In applying that reasoning to the facts, the Court determined that Erdman relied upon the ADA’s “association provision,” which prohibits “denying equal jobs or benefits to a qualified individual because of the known disability of an individual with whom the qualified individual is known to have a relationship or association.”  42 U.S.C. §12112(b)(4).  The Court reviewed the evidence to determine if it was sufficient to establish that Nationwide terminated Erdman because of Amber’s disability.  To establish that, Erdman was required to show that she would not have been terminated had she requested time off for a different reason.  In other words, Erdman had to show that Nationwide terminated her due to Amber’s disability and not due to Erdman’s stated intention to take leave.  The Court held that there was no evidence that Nationwide terminated Erdman because of Amber’s disability.  Therefore, the Court affirmed the District Court’s dismissal of Erdman’s ADA claim.

Download Erdman v. Nationwide Ins. Co., No. 07-3796, 582 F.3d 500 (3d Cir. 2009)


© 2011 Nissenbaum Law Group, LLC

May a court stop someone from starting a new job when they are accused of stealing trade secrets from their old job?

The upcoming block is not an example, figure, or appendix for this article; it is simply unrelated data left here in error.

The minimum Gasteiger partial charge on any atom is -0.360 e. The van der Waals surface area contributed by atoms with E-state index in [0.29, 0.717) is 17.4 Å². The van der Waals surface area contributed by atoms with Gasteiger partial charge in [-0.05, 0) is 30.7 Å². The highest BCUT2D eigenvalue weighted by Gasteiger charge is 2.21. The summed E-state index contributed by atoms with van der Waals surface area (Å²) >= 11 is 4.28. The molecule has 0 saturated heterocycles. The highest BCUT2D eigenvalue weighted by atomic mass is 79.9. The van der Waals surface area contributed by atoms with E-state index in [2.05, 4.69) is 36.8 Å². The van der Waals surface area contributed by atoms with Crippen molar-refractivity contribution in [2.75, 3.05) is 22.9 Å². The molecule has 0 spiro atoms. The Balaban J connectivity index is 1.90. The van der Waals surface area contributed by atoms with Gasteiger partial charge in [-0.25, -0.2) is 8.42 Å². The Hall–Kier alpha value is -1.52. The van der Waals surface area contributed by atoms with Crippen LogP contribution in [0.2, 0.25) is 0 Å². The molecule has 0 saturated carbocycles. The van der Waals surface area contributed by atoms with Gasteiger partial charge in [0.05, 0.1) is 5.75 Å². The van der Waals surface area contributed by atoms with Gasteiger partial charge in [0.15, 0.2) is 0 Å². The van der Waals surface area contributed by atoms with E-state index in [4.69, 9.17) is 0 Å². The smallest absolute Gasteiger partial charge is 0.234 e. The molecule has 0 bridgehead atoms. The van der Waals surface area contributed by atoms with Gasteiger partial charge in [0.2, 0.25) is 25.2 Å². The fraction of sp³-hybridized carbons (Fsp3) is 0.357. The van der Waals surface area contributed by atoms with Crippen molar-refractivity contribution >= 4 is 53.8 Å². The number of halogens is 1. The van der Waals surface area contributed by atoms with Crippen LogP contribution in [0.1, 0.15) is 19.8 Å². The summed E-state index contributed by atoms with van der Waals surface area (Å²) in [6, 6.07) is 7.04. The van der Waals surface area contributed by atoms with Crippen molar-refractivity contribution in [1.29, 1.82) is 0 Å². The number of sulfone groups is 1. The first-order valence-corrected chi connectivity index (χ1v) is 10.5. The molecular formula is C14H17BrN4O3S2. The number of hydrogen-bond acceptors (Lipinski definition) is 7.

The United States Court of Appeals for the Third Circuit was recently asked to prevent an individual from starting a new job after he was accused of stealing trade secrets from his old job.  Bimbo Bakeries USA, Inc. v. Botticella, No. 10-1510, 613 F.3d 102 (3d Cir. 2010).

Chris Botticella was employed as Vice President of Operations for Bimbo Bakeries USA, Inc. (“Bimbo”) from 2001 to January 2010.  In early 2009, he signed a “Confidentiality, Non-Solicitation and Invention Assignment Agreement” (the “Agreement”) with Bimbo.  Bimbo claimed that he possessed a broad range of confidential information about Bimbo, its products and its business strategy; including the secret behind the “nooks and crannies” of Thomas’ English Muffins.  The Agreement restricted Botticella from competing directly with Bimbo, prevented him from disclosing confidential or proprietary information and required him to return to Bimbo every work-related document in his possession upon termination of his employment.  The Agreement did not include a restriction on where Botticella could work if he left Bimbo.